Friday, October 12, 2012

Popayan (Papa' john), Colombia - just like the pizza

After the coffee plantation we returned to the EcoHotel La Juanita. We talked to Rosario about where we should stop next.  We planned to stop in Cali, but she said, no, no, you will need to go on to Popayan.  All the buildings are white, it is a very good site. 
Rosario and her daughter who tried to translate for us.
We got up early the next morning and left for Popayan.  After a little rain and some winding roads, some straight and hot stretches we made to Popayan.  The diversity of driving terrains is something to mention.  High altitudes over 10,000 feet give way to lower, 2,000 and 3,000 foot valleys sometimes rising and falling two times a day.  Temperatures as low as 55F up to 98F and then back down again, with fog, rain and blistering sun.  It is hard to dress appropriately.

At Popayan we found that the roads are mostly one way and everyone seems to know which way, except of course us Gringo’s.  Eventually we found that there are signs on the buildings indicating which way to go and what the street names were. 

We continue to laugh that everytime we get a room it is the furthest away from the street where our bikes are.  This time was no different.  Usually this means three trips with our crap.  We have to carry the top case, the sides cases, the camping luggage and miscellaneous helmets, jackets, GPS, Spot, etc., up to the second floor and all the way to the back.  By the time I am done with this trip, I should look like Arnold Swarzenegger, back before he became the governator.

After getting settled in, we went out for a bite to eat, tamales South American style. They were very good along with the middle of the road cervaisa’s they have here.  We then found a little bar where the beers were really expensive, about $5 bucks.  They actually had more of selection so we had a couple and left.  On the way back to they hostal we ran into a marching band, playing only percussion, even though they had a brass section, marching the streets of Popayan.  It was some religious ceremony, since there were catholic priest and some image of a saint carried on a platform by eight young men.  The thing that struck me as we walked behind was the beat of the drums sounded just like those from the Fleetwood Mac tune “Tusk”.  I couldn’t help but hum the rhythm guitar part.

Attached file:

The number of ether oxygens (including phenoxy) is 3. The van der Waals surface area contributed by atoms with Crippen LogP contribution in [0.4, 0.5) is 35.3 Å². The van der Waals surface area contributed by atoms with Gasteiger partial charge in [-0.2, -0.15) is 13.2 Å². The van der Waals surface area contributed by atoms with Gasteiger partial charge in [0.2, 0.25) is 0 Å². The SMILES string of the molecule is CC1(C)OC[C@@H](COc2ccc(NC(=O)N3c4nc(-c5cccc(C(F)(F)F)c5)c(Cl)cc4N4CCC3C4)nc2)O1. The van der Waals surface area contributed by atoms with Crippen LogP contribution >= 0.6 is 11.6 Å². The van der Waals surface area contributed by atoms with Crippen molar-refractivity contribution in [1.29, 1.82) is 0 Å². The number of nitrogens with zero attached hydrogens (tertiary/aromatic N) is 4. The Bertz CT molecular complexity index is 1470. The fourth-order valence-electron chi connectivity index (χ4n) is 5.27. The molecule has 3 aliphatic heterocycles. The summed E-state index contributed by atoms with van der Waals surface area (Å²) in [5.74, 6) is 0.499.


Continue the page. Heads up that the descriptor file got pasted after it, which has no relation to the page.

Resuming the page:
We planned to stay in Popayan an additional day.  But, after we got back from our tour of the town that night I sent an e-mail to a contact we got from Regula at the Hostal in Santa Marta.  The next morning we received a response that said that she actually had a cancellation for a five day Galapagos tour that would work if we hustled it down to Quito.  So that’s what we did.  Packed quickly, loaded the bikes, checked out and we were off.

Even though we had figured out “una via” and street names, we had not figured out who stopped for whom, and never did find any signs.  Not knowing who had the right of way and probably somewhat in the haste to leave town, led to a little incident where I dropped my bike.  I thought I had the right of way but didn’t.  The bike coming the other way honked and I slammed on the brakes.  Because of the rebound on the shocks, the bike came back up slightly at a list and I could not hold it up.  Bam, but people came from all around to help me pick it up (and probably to laugh at the stupido gringo!)

On to Igiales for the night.  Igiales is a town on the border of Ecuador.  Not much in the way of tourism but plenty if you are interested in a brothel hotel, cold porcelain toilet bowls, showers without shower heads and sinks that drain onto the floors.

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